Billy was captain of the band, and I, general advisor. Billy advanced to the front to reconnoitre the country, and find out, if possible, the where abouts of our mighty destination, Boulder's Ranch. Charley and I stood guard. We sat on our horses. No sound was heard, save the sweep of the wind and the patter of the rain. Our horses wheeled their tails to the storm, and appeared to think like their masters, wet, cold and hungry, that they had taken their position for the night. The herd put their noses to the ground, only to find that there was nothing to eat there. After a time of silence, save only the noise of the storm, Charley broke it with the inquiry; "Are there any Indians about here?" "No, I think not," I answered, "at least no hostile ones." "I have stood guard; but to stand on guard on a stormy night, without food or fire, in the midst of a civilized community, seems to me to be assuming a rather ridiculous position." "I know of no better way," said I, "than for us to accept the situation. We have got into a scrape, and the easiest way to get out of it the best way."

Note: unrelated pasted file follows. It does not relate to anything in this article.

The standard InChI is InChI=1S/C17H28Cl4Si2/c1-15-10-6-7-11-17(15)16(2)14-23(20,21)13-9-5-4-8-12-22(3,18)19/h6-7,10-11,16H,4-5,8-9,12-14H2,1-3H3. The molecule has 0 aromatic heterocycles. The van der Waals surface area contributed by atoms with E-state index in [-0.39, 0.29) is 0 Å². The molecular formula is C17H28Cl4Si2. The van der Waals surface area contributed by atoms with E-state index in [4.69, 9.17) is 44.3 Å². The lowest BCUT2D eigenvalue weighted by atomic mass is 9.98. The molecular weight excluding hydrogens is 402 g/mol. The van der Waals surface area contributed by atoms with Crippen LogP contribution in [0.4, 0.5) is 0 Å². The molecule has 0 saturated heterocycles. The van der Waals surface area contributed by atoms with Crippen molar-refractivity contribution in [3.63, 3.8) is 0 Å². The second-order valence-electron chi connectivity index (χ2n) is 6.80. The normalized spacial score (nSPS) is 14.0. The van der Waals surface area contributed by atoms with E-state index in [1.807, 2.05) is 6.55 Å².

We concluded that Billy had lost his reckoning, and was probably wandering to larboard, and moved our band in double file. It was stimulating to think that we were driving a band of the best beef cattle that anybody ever got lost with on that red rolling desert. No beacon light appeared by which to guide our craft to port; no "vesper ringing of the bells of Saint Boniface" to guard the weary traveler to light, food and fire.
Presently Billy returned and reported progress. He had been lost, as we supposed, and returned to us by the noise of driving. As captain of the band, he suggested that I should re___________ ________ ____________ ted abode, and I soon saw a light gleaming through the live oaks and shrubbery. Another moment and I had dismounted and sounded the door panel of a two-story house, being all I could see of the town of Hamilton, the ancient county seat of Butte County. Two or three honest faces made their appearance, and with a slight foreign accent gave proposed destination. A few moments more and we took our course as directed, and were somewhat astonished to see the moon shining in the north, as it made its appearance for a moment between the clouds.